it," he says. "But when I
hear the response, 'That's
incredible!' I know I have a
good story."
Rabbi Krohn says one of
the challenges of his works
is matching the title to its
parable. He pointed to the

"For two years I
lied every time my
mother asked if I
had eaten that day.
In reality, all I ate
were some leftover
scraps."

story "A Blessing With No
Strings Attached" in
Around the Maggid's Table,
in which a young man turns
to the village Torah scholar
for a blessing to excuse him
from service in the Soviet
Army.
Hearing the boy neither
observes Shabbat nor wears
tzitzit, the scholar says: "I
hope the Soviet authorities
are as disappointed in you as
I am."
Days later the boy reap-
pears. Rejected by the army,
he is now wearing tzitzit and
observing Shabbat.
Rabbi Krohn, who began
his writing career with the
publication of Bris Milah,
which chronicles the laws
and customs from birth to
circumcision. He has re-
peated his parables and
stories to audiences across
the United States. One of
those stories is "Confessions
at Sea," a true story includ-
ed in The Maggid Speaks:
In 1909, Yisrael Shklover,
a student of the Vilna Gaon,
and 150 of his followers left
Europe for Eretz Yisrael.
After a month at sea, the
frail ship was pounded and
rocked in a terrible storm.
The captain warned

Rabbi Paysach Krohn

Shklover: "Our end is near."
Shklover knew he must
prepare his followers for
their deaths. As they
gathered and heard the news,
he urged them to confess
their sins. "Since we will all
be going together to the Olam
HaElyon (the world above),
if we openly confess our sins,
the embarrassment we feel as
a result of their being made
public will in itself be an
atonement for us."
A young man rose to tell his
confession and began to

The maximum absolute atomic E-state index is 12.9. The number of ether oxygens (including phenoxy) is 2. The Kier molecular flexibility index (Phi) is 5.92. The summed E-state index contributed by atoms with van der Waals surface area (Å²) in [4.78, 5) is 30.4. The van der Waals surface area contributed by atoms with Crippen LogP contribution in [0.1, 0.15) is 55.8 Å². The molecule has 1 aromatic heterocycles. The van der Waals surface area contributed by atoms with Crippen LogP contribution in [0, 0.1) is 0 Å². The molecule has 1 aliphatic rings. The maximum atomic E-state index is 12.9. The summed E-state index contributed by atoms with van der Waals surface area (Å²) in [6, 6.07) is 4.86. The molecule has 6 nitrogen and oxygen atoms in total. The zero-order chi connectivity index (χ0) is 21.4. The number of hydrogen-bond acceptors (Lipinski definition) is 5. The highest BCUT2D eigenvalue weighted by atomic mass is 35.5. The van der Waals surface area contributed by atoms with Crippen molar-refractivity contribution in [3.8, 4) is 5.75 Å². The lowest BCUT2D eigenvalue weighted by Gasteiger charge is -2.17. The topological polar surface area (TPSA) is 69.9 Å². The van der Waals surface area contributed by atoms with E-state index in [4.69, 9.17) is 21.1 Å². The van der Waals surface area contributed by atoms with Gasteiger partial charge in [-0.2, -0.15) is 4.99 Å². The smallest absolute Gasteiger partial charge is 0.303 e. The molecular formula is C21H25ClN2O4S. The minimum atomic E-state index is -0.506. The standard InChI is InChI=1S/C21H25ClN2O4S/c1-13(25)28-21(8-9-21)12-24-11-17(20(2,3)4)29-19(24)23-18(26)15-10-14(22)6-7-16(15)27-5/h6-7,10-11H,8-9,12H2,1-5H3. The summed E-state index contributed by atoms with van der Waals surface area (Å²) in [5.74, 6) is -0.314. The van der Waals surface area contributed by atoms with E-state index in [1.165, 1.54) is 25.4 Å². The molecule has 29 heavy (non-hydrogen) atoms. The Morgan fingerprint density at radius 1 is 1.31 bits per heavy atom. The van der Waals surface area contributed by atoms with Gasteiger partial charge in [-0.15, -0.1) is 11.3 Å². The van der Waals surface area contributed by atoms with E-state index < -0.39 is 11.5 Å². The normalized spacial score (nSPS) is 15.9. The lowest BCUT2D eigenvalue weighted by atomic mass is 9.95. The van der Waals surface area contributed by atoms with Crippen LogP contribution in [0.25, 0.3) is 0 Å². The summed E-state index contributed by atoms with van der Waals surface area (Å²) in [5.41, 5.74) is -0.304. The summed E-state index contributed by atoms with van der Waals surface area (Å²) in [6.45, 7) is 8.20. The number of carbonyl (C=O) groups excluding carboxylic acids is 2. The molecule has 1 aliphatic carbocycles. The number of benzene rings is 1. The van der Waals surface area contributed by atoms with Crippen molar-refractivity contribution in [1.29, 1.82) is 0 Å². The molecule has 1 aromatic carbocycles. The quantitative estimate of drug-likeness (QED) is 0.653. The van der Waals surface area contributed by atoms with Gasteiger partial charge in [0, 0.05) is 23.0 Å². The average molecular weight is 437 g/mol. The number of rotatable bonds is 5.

weep. "For two years I
violated the mitzvah of
honoring my father and
mother," he said. "I lied and
deceived my mother day after
day." And then he told his
story:
His father decided to devote
his life to study. His mother
worked cleaning houses, but
could only afford to feed her
children once a day. The
little food she brought home
was divided among 11 chil-
dren.
The young man, realizing
there would be more for his
brothers and sisters if he
didn't eat, told his mother he
was receiving meals at school
and would no longer need
food from her.
"For two years I lied every
time she asked me if I had
gotten my meal and eaten
that day. In reality all I ate
were some of the scraps that .
the other boys had left over,"
the man told his fellow pas-
sengers. "I now beg Hashem
for forgiveness for having
lied to my mother all those
times."
His hands outstretched,
Shklover looked to the dark
sky and cried to God, "Look
at what this young man calls
,his eternal sin! These are the
`sins' of your children! In his
merit, have mercy on us!"
Just as he finished, the
rains stopped and the storm
passed. Days later, the group
arrived safely on the shores
of Eretz Yisrael.



THE DETROIT JEWISH NEWS

41